Rafael Nadal winning in Roland Garros a record 10th time would be an enormous accomplishment according to his uncle and coach Toni.
The 14-time Grand Slam winner kicked off the clay season in style as he won his 10th titles in Monte-Carlo and Barcelona, becoming the first tennis player to win the same tournament in double digit figures.
Nadal now has the chance to do the same in Paris with the French Open approaching at the end of the month.
However, Toni claims the duo have not discussed the possibility of winning the Grand Slam, while also touching upon the importance of the clay events.
"No," Toni said when asked if they have discussed their chances at Roland Garros, as quoted on Roland Garros' official website. "The first time that Rafael made the final of a Masters 1000 was in Miami and everyone was saying: 'Miami is the most important Masters 1000 tournament!' And I turned round and said: 'I'd rather win Monte Carlo.' Now, after 10 titles at that tournament, I don't know what I would prefer..."
"Because if we had won in Miami, maybe that would have been a special tournament for us. But for Spaniards like us, in our subconscious, when we think Masters 1000, we always think Monte Carlo, looking out over the sea and all that. For us, winning at Monaco is incredible. So you can understand that given what Roland-Garros represents to us Spaniards, winning 10 times in Paris would be...enormous.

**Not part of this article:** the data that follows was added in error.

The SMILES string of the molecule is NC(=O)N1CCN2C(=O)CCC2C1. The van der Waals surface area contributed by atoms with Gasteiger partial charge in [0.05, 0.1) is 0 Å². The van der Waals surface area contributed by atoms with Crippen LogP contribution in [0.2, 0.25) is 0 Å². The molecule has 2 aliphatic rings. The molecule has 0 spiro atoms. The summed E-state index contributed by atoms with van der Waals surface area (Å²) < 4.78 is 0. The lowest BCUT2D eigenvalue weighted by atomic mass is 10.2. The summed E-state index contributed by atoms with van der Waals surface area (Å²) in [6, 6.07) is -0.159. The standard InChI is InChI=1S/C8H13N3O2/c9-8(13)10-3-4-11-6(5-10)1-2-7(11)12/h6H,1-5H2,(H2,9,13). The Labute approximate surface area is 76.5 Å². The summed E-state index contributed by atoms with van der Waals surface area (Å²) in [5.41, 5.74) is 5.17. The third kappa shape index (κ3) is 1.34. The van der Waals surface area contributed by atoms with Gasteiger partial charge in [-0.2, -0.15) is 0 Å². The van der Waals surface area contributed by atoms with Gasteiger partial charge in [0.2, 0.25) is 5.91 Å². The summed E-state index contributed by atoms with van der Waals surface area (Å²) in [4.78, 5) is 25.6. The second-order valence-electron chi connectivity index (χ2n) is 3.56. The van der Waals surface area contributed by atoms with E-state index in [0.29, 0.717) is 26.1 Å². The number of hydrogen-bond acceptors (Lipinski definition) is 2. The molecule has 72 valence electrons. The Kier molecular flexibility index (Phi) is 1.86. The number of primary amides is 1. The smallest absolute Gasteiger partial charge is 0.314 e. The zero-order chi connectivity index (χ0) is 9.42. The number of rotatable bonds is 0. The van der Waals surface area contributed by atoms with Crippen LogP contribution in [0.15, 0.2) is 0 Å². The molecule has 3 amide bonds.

"Because it would be the tenth. And also because every time Rafael wins Roland-Garros, we can then say already that he's had a great season."
The current tennis season will be Toni's last with his nephew as after 27 years, he ended his role as a coach for the 30-year-old in February, citing that he was involved less in the decision-making process and that he will be spending more time at the Rafael Nadal Tennis Academy, developing young players.
But for Toni, he is just happy to have had the chance to travel with his nephew many times to the events.
"Yes, it will be my last Roland-Garros," he added. "So what? I've been lucky enough to experience things that I never thought I would. I can still see myself back at the club in Manacor where I was head of the tennis school."
"I never thought that I would go to Monte Carlo 14 times or Roland-Garros 13 times! No, I would never have imagined that. If you'd told me that we would be able to go to these places two, four, five or six times, I would have snatched your arm off.
"And at the end of the day, with Rafael, we went there a lot more often... So overall, we ended up winning a lot more than I ever dreamt we would. Yes. That's turned out pretty well."